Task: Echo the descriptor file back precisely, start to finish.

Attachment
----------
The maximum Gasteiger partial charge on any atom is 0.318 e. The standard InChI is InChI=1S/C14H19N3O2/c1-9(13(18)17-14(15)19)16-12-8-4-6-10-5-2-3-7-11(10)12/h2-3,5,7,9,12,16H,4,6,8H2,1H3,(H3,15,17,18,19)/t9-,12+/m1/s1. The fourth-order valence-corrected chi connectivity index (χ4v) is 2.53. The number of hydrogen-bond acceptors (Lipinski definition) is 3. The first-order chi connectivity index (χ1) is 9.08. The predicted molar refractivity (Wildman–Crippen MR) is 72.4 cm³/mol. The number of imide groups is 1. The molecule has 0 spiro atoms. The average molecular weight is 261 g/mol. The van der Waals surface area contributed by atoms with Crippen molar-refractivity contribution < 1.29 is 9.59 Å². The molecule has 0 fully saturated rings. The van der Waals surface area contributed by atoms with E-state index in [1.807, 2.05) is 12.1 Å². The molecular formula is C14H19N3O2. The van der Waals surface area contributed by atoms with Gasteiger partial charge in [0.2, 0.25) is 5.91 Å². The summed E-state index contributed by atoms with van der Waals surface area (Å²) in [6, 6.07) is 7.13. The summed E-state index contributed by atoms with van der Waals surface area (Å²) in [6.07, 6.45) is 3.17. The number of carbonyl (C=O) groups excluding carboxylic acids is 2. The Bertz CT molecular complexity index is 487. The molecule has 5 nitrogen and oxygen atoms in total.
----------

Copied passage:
The maximum Gasteiger partial charge on any atom is 0.318 e. The standard InChI is InChI=1S/C14H19N3O2/c1-9(13(18)17-14(15)19)16-12-8-4-6-10-5-2-3-7-11(10)12/h2-3,5,7,9,12,16H,4,6,8H2,1H3,(H3,15,17,18,19)/t9-,12+/m1/s1. The fourth-order valence-corrected chi connectivity index (χ4v) is 2.53. The number of hydrogen-bond acceptors (Lipinski definition) is 3. The first-order chi connectivity index (χ1) is 9.08. The predicted molar refractivity (Wildman–Crippen MR) is 72.4 cm³/mol. The number of imide groups is 1. The molecule has 0 spiro atoms. The average molecular weight is 261 g/mol. The van der Waals surface area contributed by atoms with Crippen molar-refractivity contribution < 1.29 is 9.59 Å². The molecule has 0 fully saturated rings. The van der Waals surface area contributed by atoms with E-state index in [1.807, 2.05) is 12.1 Å². The molecular formula is C14H19N3O2. The van der Waals surface area contributed by atoms with Gasteiger partial charge in [0.2, 0.25) is 5.91 Å². The summed E-state index contributed by atoms with van der Waals surface area (Å²) in [6, 6.07) is 7.13. The summed E-state index contributed by atoms with van der Waals surface area (Å²) in [6.07, 6.45) is 3.17. The number of carbonyl (C=O) groups excluding carboxylic acids is 2. The Bertz CT molecular complexity index is 487. The molecule has 5 nitrogen and oxygen atoms in total.